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Aburayama Kannon: Home of Beautiful Fall Foliage and More

Aburayama, a mountain that stretches across the southern part of Fukuoka City, is known for its great vistas. From the Katae Observatory, located halfway up the mountain, you can enjoy an exceptional panoramic view of the city, both day and night. The name Aburayama is said to have originated from the fact that a high priest named Seiga Shonin, who came from the Western Regions (parts of present-day Central Asia and India), was the first person in Japan to refine oil (abura in Japanese) from camellia fruits. The place where he did this is Aburayama Kannon, or Shokakuji Temple, located just below the observatory.

The history of Aburayama Kannon dates back to the Tenpyo era (729~748) when Seiga Shonin is said to have enshrined a thousand-armed Kannon (Goddess of Mercy) that he carved out of a white camellia tree. Originally called Senpukuji Temple, the temple once flourished to the extent that it had housing quarters for several hundred monks, but most of these were lost to fire during the Tensho era (1573~1592) of the Warring States period. The temple was later rebuilt and renamed Shokakuji Temple in 1694. Today, many people still refer to the temple as Aburayama Kannon.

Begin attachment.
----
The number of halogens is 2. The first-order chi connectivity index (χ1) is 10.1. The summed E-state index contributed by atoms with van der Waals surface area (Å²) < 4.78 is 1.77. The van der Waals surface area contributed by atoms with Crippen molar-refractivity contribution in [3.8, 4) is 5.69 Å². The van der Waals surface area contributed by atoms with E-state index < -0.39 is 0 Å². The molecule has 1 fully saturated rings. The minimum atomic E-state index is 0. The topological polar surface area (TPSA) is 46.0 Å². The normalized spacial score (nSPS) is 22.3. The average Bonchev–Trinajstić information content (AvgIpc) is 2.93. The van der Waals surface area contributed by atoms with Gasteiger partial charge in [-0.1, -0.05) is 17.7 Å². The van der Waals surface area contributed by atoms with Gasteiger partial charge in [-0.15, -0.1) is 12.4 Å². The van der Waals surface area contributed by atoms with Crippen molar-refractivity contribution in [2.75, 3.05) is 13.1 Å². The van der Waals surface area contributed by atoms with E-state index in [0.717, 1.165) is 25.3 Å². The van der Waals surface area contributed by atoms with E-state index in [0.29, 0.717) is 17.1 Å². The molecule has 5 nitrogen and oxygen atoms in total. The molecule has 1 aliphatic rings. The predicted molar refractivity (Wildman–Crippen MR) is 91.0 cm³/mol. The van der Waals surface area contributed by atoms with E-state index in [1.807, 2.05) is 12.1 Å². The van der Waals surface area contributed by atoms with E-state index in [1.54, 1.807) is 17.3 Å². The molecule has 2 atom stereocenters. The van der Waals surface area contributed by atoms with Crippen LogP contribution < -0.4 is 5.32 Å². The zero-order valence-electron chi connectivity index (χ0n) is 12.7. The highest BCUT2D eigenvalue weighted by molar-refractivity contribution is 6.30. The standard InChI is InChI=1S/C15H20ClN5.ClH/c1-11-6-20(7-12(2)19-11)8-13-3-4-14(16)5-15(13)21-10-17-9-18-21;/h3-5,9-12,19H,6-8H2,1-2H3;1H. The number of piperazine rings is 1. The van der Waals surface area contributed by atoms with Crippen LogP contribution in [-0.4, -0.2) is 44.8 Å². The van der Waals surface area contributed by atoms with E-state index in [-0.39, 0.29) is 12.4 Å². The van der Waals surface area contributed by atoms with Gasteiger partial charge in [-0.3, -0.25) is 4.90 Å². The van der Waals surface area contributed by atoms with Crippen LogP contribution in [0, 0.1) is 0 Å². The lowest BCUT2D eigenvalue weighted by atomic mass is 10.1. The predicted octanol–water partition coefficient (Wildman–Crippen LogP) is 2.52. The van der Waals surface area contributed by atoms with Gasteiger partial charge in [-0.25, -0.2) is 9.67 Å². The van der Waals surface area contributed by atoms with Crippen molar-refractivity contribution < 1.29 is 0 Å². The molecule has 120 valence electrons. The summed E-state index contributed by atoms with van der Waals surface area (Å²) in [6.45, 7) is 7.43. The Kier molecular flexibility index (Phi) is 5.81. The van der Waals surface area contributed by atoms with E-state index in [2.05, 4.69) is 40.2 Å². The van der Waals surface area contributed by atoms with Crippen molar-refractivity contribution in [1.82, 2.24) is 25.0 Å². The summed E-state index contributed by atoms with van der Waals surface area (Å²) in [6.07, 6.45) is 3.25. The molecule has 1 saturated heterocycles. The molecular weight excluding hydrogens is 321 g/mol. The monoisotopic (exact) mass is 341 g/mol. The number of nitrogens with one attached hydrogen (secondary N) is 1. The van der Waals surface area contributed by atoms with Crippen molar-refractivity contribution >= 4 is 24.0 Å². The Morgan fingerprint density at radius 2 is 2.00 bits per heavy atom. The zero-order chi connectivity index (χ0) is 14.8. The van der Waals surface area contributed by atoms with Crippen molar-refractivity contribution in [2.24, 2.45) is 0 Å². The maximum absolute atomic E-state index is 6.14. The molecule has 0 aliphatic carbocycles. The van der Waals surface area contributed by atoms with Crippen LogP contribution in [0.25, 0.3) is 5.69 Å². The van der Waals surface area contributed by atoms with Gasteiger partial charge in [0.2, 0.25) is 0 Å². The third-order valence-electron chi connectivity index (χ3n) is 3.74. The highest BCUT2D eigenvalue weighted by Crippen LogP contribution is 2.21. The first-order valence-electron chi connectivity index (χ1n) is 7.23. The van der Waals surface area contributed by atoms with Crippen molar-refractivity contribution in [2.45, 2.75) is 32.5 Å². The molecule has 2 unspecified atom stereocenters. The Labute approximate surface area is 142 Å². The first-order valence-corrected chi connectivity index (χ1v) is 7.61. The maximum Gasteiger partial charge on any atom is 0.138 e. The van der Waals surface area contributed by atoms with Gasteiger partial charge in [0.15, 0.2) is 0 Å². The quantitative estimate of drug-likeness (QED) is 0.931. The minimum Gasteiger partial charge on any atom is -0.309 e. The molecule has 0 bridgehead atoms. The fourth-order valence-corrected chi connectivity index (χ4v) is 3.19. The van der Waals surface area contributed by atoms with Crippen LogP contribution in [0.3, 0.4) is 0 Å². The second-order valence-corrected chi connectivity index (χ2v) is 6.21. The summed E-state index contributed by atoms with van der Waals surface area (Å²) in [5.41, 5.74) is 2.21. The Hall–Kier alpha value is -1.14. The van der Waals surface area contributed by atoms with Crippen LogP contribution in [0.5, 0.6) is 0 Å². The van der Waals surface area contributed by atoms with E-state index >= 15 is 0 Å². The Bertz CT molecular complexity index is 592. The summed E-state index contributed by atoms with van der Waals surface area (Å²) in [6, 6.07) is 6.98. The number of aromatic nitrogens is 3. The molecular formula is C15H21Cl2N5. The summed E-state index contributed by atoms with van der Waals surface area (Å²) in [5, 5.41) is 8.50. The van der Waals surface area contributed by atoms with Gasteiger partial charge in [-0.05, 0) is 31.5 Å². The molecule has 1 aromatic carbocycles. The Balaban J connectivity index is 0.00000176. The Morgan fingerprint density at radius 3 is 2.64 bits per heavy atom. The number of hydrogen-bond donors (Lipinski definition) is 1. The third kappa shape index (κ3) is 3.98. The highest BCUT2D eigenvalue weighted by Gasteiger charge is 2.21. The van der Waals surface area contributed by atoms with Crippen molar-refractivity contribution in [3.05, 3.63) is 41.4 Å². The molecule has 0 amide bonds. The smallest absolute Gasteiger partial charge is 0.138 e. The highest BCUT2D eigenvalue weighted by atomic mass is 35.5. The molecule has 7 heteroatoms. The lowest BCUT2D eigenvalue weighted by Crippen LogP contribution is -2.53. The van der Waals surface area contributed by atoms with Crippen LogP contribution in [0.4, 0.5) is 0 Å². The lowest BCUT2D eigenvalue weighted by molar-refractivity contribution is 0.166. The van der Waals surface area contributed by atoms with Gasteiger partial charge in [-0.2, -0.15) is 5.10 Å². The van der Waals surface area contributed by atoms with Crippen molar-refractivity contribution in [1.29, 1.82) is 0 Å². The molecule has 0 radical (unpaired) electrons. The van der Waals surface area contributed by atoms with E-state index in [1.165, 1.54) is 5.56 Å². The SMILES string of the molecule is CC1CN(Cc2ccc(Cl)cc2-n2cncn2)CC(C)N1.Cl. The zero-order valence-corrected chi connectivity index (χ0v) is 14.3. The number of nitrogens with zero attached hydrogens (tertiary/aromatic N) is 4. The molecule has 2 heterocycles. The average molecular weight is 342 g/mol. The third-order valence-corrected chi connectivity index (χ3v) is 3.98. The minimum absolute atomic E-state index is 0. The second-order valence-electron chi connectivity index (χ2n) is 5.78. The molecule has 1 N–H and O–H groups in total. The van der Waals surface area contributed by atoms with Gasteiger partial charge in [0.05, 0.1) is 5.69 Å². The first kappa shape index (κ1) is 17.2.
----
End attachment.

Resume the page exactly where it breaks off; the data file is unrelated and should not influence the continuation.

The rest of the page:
The wooden seated statue of Kannon enshrined in the main hall is said to date from the Heian era (794~1185) and has been designated by the national government as an important cultural property. The temple is also home to Hibari Kannon Hall, which is dedicated to Hibari Misora, a singer from the Showa era who was considered a national icon. It is equipped with a device that plays her songs when you insert coins. Standing at the entrance to the temple grounds is a gate made of stone, which is an unusual building material for a temple gate. It is a Silla-style stone gate that was built using ancient Korean techniques by a single trainee monk in the Meiji era.

The kayu-biraki (literally, “porridge opening”) event held every year on Feb. 1 is a ritual for predicting the fertility of the year’s crops based on the state of a bowl of azuki porridge left in the main hall for half a month. It is said that Tsunamasa Kuroda, the fourth lord of the Fukuoka domain, revived the event, whose practice has been discontinued, in 1695. The precincts of the temple are also known for their fall foliage, and the bright red maples are magnificent in late fall. Here you can enjoy the beautiful autumn colors while listening to the chirping of wild birds.

Fukuoka City
Published: Oct 29, 2021 / Last Updated: Oct 29, 2021

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